21st Century Glass-Stengall Act introduced into U.S. Senate

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    21st Century Glass-Stengall Act introduced into U.S. Senate

     

     
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    Re: 21st Century Glass-Stengall Act introduced into U.S. Senate

    It will only be there until the politicians can use it to extort more "donations" from banks to get rid of it.

    Sorry to be so cynical but that is the truth.

    Meanwhile Congress spends the money they take from our paychecks for Social Security and no one seems to care.

     
  3. You have chosen to ignore posts from skeeter20. Show skeeter20's posts

    Re: 21st Century Glass-Stengall Act introduced into U.S. Senate

    In response to Hansoribrother's comment:

    It will only be there until the politicians can use it to extort more "donations" from banks to get rid of it.

    Sorry to be so cynical but that is the truth.

    Meanwhile Congress spends the money they take from our paychecks for Social Security and no one seems to care.



    The left wrings their hand about the pennies in the free market while dollars being wasted by the government float by....

     
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  5. You have chosen to ignore posts from DamainAllen. Show DamainAllen's posts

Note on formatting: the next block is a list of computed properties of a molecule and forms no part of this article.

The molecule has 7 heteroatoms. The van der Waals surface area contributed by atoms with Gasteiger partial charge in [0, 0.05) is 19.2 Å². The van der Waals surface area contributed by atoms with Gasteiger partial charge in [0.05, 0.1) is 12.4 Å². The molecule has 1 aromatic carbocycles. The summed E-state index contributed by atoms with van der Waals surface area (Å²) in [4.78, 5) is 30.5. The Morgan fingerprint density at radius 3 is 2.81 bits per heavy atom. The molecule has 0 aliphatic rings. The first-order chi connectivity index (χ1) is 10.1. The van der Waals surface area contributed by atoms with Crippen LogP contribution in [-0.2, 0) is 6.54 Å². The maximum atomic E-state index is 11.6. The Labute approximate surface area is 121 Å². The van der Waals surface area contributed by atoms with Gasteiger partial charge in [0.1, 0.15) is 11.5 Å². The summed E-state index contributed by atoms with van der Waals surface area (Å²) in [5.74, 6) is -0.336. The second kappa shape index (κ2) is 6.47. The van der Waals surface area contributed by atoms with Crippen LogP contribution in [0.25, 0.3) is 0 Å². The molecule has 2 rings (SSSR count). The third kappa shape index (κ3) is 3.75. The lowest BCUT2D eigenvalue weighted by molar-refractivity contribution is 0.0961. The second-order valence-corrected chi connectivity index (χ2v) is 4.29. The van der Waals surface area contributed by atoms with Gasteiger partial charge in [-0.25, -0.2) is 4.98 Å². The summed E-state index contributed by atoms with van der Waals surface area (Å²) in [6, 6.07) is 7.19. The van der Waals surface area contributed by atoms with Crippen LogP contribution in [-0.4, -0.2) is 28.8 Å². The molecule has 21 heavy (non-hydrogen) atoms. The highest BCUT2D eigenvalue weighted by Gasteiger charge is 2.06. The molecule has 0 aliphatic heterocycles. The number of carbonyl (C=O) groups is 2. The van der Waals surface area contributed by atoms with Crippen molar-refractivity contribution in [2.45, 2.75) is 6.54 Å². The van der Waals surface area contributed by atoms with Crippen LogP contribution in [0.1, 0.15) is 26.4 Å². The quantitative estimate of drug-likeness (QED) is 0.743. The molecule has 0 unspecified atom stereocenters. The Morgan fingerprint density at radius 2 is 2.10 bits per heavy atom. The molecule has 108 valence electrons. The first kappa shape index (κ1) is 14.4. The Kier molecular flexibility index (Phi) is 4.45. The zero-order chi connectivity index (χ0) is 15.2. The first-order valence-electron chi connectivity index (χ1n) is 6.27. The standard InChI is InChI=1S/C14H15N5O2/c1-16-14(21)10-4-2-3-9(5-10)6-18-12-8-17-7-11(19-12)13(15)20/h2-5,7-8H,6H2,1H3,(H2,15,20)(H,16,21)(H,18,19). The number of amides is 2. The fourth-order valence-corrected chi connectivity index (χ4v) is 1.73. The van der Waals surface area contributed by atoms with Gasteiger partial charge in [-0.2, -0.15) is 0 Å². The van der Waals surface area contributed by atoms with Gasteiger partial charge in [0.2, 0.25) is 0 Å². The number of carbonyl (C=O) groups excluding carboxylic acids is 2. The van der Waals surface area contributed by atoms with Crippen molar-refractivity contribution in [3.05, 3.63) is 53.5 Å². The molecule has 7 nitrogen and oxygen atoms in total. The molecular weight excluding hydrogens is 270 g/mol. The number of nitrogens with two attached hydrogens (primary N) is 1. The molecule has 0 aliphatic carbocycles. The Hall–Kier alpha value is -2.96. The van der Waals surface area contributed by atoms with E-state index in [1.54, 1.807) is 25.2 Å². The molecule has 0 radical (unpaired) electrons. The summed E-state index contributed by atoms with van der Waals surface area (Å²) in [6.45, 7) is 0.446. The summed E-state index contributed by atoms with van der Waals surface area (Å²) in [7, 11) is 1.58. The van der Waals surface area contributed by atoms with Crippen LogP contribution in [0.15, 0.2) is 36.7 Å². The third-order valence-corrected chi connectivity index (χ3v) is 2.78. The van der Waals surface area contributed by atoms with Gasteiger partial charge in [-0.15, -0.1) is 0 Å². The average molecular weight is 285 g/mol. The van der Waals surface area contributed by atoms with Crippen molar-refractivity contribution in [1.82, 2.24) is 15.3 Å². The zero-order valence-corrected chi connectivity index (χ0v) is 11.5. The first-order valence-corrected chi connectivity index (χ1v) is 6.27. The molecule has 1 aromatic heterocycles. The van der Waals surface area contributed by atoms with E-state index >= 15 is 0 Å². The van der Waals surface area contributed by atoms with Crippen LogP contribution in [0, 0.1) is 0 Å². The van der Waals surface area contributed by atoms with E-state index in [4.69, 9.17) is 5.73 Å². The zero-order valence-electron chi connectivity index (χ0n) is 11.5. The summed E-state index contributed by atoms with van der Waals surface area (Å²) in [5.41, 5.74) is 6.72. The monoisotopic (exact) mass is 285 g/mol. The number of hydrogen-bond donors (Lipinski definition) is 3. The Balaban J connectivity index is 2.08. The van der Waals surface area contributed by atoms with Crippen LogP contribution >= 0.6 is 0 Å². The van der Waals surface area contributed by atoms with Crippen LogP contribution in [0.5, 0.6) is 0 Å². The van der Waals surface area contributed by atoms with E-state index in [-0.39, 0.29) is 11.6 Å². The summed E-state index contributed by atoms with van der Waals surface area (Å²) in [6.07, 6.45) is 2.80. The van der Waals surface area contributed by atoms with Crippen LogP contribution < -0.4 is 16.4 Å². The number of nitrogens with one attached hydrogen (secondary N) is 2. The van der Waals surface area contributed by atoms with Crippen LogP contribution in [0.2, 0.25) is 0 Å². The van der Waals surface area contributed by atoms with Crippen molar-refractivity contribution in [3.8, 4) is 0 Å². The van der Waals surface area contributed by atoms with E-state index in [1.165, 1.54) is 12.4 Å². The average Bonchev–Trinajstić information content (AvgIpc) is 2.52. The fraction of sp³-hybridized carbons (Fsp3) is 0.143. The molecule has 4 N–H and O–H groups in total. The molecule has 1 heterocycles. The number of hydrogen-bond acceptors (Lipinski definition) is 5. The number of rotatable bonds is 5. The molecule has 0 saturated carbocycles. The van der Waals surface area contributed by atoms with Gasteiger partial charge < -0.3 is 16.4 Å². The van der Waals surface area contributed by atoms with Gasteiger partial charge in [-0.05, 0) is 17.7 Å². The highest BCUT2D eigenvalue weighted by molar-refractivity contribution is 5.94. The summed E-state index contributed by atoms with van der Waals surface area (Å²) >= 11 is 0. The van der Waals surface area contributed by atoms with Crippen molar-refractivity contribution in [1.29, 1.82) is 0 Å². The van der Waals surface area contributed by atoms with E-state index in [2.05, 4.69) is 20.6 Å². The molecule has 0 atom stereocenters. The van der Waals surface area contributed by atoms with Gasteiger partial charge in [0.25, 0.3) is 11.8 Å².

Re: 21st Century Glass-Stengall Act introduced into U.S. Senate

    If you take part in the banking system then this bill is a common sense issue.  The Wall Street investment culture is often described as a casion.  To carry that analogy further, would you patronize a bank that also operated a massive gambling operation while utilizing your savings account as leverage to keep making its bets, especially when after using your money to make bets they keep all the profits and you get nothing in return?  On the flip side would you patronize a bank knowing that when the gambling side of the house went bust you and everyone else would have to pony up cash to keep both the gambling side and your bank account afloat?  Of course not, but yet this is what happens in the current banking environment, and given the mergers and aquistions of the past several years people have less and less options available.  This needs to pass, there is no good reason to allow banks to leverage their capital the way they did in the run up to the recession.  

     
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